Self-study is inherently collaborative. Such collaboration provides transparency, validity, rigor and trustworthiness in conducting self-study. However, the ways in which these collaborations are enacted have not been sufficiently addressed in the self-study literature. This book addresses these gaps in the literature by placing critical friendship, collaborative self-study and community of practice at the forefront of the self-study of teaching. It highlights these forms of collaboration, how the collaboration was developed and enacted, the challenges and tensions that existed in the collaboration, and how practice and identity developed through the use of these forms of collaboration. The chapters serve as exemplars of enacting these forms of collaboration and provide researchers with an additional base of literature to draw upon in their scholarly writing, teaching of self-study, and their enactment of collaborative self-study spaces.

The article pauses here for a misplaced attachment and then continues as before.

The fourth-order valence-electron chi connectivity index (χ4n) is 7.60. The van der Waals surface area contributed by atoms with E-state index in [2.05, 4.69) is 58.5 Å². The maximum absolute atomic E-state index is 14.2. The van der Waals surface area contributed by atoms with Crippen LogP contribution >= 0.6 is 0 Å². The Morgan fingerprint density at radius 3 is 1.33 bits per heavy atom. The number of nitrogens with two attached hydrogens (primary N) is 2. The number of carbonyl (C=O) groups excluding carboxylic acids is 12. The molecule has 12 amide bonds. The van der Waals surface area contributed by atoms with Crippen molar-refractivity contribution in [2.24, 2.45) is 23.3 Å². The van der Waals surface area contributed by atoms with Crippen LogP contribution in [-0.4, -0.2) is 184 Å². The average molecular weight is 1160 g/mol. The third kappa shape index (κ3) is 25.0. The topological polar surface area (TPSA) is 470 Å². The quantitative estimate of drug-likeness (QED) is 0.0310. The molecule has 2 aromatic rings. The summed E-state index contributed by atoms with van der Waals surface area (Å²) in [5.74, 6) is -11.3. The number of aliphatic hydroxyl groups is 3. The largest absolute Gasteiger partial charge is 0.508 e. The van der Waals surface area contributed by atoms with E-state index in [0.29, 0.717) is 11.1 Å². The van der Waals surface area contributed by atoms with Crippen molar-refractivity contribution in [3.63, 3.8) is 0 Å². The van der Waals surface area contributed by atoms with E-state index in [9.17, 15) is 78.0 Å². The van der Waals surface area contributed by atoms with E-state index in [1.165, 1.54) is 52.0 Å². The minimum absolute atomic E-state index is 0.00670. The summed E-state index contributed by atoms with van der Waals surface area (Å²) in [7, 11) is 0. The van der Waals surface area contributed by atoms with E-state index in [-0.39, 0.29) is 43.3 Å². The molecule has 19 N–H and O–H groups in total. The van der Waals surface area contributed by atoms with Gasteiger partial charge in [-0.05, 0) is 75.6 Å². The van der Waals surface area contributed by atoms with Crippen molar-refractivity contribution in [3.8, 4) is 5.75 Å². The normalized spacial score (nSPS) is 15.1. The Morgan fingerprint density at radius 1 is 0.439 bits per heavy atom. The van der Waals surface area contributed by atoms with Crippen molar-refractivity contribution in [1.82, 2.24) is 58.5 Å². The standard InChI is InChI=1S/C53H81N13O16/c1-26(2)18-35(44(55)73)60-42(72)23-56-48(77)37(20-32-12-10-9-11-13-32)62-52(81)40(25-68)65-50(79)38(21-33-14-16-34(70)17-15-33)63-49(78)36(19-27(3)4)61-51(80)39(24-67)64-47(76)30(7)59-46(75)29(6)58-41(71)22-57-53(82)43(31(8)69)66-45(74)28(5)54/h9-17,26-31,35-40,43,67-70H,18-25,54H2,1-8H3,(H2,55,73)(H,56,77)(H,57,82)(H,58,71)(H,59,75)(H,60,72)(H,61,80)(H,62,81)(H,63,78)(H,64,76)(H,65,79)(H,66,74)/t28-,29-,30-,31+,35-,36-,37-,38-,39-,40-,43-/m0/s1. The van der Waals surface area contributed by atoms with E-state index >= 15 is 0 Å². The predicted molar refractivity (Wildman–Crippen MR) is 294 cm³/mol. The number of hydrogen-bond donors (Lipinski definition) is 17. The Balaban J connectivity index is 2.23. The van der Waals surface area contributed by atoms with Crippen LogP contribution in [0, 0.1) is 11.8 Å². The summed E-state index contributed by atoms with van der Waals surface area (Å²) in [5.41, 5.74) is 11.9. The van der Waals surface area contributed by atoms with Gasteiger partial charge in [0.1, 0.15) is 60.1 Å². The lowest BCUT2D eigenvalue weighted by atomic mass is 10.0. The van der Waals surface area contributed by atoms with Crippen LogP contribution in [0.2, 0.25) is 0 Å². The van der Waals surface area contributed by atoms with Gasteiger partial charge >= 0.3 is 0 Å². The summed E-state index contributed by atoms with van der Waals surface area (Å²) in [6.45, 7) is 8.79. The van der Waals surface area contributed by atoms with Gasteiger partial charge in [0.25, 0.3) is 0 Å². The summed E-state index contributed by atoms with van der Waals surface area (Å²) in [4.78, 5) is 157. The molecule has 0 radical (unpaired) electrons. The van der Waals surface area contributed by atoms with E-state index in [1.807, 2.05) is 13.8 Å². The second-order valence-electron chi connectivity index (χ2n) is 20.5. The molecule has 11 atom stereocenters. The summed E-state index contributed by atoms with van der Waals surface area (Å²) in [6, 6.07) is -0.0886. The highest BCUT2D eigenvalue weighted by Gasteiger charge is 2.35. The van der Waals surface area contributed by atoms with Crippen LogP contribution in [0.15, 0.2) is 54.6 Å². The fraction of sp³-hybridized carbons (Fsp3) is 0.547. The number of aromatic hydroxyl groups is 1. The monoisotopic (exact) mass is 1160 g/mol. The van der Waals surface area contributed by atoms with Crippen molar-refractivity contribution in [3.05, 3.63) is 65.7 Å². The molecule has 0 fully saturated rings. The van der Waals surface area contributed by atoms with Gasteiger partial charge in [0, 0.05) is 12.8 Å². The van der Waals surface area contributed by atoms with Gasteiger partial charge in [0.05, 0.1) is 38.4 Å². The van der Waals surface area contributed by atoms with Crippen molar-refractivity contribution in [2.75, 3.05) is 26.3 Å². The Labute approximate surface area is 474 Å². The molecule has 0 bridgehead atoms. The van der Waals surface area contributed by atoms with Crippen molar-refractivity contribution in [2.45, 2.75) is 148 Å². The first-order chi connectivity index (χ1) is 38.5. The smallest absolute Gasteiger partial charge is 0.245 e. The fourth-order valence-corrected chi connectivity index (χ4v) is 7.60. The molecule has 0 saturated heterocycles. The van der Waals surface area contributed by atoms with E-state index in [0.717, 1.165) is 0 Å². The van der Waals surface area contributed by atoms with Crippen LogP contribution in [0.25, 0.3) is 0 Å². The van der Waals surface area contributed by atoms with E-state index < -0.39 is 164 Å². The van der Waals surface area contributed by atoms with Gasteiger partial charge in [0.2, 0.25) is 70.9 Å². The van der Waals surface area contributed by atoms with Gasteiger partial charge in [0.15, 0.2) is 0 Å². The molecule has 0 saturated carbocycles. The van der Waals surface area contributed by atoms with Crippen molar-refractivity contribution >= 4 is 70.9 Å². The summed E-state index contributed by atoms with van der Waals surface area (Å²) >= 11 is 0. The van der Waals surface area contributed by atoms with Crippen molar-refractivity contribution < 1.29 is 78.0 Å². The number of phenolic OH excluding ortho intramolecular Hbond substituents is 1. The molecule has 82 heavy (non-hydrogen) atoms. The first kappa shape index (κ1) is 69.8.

Author: Brandon Marshall Butler
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